Padres eager to get close look at Tate
First-round pick part of minicamp starting Saturday
PEORIA, Ariz. -- If you did not recognize him, Donavan Tate looks much like any of the other Minor League players who have been milling around the Padres facility in Peoria for the last few weeks, taking batting practice and working out on the back fields."I'm just another baseball player out here trying to make it," Tate said Friday. That's true, although Tate is the only Minor League player in Peoria who earned a club-record record $6.25 million signing bonus, the result of the Padres selecting the 19-year-old outfielder from Georgia with the third overall pick in the First-Year Player Draft last June. Tate has been working out at the Padres' facility for almost three weeks now preparing for his first Spring Training. Starting Saturday, he and 27 other selected Minor Leaguers will participate in a minicamp. The rest of the Minor Leaguers in the Padres farm system will report on March 14. The additional time in Peoria, first the optional workouts and then the minicamp, figure to serve Tate well, considering that he didn't make his professional debut last season due to signing in August and then a pubic-bone stress reaction that sidelined him. He took anti-inflammatory medication for 10 days but later needed surgery to repair the injury, which is similar to a sports hernia. Then in November, Tate suffered a broken jaw in an ATV accident near his home in Georgia. Those injuries, he said, are in the past. "Everything is healed," Tate said. "I feel like it was a setback last year with the surgery and not getting to play. It's been beneficial to get out here early and the hang of things before it starts getting crazy. "Getting the minicamp in will help to get that extra work in before we start playing games." The Padres are equally excited to see Tate get his career under way, especially for the new faces in the front office -- including general manager Jed Hoyer -- who haven't seen Tate before at all.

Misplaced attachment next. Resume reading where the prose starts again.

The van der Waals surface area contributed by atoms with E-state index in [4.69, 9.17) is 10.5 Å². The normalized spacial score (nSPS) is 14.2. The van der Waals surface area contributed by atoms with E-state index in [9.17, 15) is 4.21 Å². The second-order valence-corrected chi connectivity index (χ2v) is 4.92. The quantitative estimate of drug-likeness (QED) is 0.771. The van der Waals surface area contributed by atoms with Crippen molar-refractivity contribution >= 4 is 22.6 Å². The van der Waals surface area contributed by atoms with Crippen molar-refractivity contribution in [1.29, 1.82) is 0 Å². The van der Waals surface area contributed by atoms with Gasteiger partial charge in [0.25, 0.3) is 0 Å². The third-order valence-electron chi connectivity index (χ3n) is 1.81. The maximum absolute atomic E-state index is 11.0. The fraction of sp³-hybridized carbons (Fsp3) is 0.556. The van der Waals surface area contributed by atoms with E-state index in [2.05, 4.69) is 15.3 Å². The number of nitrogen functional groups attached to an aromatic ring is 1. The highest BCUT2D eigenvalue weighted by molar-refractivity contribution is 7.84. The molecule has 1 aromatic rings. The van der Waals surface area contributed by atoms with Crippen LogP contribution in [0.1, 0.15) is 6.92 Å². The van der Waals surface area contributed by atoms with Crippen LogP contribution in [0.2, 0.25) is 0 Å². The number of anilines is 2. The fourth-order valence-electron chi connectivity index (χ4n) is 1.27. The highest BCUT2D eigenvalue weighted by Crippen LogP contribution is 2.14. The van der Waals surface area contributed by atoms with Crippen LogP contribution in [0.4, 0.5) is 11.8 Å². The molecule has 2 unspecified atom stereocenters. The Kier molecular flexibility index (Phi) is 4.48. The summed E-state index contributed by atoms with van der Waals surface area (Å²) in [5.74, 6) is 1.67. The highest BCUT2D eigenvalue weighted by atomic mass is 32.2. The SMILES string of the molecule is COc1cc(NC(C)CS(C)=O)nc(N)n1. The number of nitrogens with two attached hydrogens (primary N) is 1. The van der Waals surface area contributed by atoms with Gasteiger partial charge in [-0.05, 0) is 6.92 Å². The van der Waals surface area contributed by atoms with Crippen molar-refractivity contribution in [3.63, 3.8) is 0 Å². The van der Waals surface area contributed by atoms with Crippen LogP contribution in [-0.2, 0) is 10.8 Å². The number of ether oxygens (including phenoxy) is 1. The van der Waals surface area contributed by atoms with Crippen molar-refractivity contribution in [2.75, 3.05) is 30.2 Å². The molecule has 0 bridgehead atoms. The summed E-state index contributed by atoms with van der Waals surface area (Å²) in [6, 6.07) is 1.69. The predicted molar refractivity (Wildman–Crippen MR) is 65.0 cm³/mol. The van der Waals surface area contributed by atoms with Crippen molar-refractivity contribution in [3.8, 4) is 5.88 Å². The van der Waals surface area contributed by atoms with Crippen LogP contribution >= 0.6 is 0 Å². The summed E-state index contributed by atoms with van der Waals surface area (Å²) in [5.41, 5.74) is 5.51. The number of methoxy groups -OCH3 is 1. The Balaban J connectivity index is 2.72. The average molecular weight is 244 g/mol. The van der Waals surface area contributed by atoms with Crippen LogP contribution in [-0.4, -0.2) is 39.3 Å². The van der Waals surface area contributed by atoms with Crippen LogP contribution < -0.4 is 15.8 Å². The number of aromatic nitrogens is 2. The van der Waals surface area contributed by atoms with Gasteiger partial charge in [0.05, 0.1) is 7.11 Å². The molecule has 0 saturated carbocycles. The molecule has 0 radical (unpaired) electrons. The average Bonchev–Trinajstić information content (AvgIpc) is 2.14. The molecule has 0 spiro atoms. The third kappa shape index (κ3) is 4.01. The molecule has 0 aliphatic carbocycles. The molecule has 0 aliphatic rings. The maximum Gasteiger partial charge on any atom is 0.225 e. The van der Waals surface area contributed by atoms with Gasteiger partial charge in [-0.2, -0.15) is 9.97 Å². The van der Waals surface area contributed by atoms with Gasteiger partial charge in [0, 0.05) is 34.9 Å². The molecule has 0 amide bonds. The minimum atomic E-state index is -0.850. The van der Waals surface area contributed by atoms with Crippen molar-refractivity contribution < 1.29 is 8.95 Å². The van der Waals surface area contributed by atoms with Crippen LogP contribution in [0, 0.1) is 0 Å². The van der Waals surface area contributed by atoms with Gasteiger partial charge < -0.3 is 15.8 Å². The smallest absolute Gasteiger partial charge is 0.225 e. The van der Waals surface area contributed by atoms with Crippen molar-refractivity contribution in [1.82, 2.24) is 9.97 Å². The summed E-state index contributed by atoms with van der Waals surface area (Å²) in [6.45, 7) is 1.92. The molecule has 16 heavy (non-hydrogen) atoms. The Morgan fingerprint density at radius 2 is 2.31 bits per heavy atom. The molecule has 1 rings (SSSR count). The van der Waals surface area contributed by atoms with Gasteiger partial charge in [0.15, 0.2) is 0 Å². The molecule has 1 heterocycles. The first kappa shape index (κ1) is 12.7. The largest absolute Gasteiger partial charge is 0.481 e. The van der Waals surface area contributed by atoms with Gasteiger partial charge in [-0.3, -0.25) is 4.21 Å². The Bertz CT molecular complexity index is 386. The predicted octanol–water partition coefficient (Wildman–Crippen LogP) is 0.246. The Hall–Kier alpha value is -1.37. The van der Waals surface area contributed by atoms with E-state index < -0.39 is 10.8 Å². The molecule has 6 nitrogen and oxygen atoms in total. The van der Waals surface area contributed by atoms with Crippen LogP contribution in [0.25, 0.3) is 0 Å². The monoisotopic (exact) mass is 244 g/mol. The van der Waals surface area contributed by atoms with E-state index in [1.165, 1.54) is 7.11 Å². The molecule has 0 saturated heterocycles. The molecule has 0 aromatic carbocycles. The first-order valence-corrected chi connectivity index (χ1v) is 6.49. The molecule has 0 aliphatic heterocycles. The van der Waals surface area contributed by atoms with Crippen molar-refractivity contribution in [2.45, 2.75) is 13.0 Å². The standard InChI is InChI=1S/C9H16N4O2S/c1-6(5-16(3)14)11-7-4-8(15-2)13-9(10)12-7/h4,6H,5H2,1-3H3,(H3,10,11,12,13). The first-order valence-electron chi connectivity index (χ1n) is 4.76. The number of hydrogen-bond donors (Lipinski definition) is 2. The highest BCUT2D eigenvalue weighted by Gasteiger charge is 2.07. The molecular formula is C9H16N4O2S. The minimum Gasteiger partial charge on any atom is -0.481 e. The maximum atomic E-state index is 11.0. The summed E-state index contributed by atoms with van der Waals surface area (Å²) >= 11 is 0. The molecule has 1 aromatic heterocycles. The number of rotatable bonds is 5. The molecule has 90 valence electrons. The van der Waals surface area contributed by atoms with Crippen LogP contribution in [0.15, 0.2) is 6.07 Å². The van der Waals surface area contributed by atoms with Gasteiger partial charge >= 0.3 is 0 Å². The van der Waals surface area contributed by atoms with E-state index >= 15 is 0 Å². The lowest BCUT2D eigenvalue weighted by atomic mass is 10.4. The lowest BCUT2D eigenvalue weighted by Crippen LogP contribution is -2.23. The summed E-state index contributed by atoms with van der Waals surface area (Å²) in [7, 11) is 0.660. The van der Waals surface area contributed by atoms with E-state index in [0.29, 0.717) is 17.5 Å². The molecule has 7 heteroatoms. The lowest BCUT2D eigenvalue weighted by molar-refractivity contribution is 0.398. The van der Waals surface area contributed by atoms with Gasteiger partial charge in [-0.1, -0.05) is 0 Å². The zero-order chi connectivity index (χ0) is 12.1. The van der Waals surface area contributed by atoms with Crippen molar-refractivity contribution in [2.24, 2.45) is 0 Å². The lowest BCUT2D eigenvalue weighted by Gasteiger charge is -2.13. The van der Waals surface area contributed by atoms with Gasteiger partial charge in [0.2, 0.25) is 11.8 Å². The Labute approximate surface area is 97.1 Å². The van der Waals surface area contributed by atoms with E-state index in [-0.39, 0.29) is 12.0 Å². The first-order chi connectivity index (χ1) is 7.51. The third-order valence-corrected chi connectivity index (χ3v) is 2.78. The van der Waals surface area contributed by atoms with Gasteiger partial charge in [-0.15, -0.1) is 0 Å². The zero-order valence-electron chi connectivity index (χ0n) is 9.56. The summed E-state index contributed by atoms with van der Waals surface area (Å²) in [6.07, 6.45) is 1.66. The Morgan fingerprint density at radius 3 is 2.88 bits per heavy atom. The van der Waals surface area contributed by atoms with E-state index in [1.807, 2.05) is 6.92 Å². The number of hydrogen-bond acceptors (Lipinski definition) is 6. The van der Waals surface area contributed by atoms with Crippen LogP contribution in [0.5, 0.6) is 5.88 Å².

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"I think it's going to be good for everyone's mindset to get him out on the field. I'm sure he's anxious to get out there and show us and prove that he's healthy," said Randy Smith, the Padres' director of player development. "I've only heard about him. I saw him take BP [batting practice] at PETCO."He's a heck of an athlete. I'm looking forward to seeing him." Tate will likely be spending a lot of time in Peoria, even when teams break camp at the end of March. The Padres haven't decided where Tate will make his pro debut, though it's likely to be with the Padres' entry in the Arizona League this summer after time in Peoria in extended spring training. "He's a raw athlete right now. By the time he sees another uniform, it will likely have been 10 months since he last played," Smith said. "Guys move at their own timetable. The most important thing is for him to get healthy and to get out there." The Padres like Tate's upside and athleticism. His speed and raw power were rated the best in the Draft among high school players. He pegs as a center fielder and has a plus arm that adds to what the club feels is an enormous ceiling. "We've kind of said, worst-case scenario, maybe a Mike Cameron ... somebody that hits .240, .250, a lot of punchouts maybe, but big bombs and plays as good a defense as you get. Durable, athletic, steals a lot of bases," said former Padres vice president of player development and scouting Grady Fuson in June after the Draft. "Best-case scenario, you got the whole ball of wax. You got an Andruw Jones or something in his best years." Those expectations, and the $6.25 million signing bonus, have raised expectations for Tate, though he's doing his best to diffuse them. "I think you can put added pressure on yourself that's not needed ... but you don't really want to think about it," Tate said. "Yes, you did sign a contract, but you're just another baseball player out here trying to make it. That [signing bonus] was a bonus but it's in the past. Now I'm just trying to make it here."
Corey Brock is a reporter for MLB.com. This story was not subject to the approval of Major League Baseball or its clubs.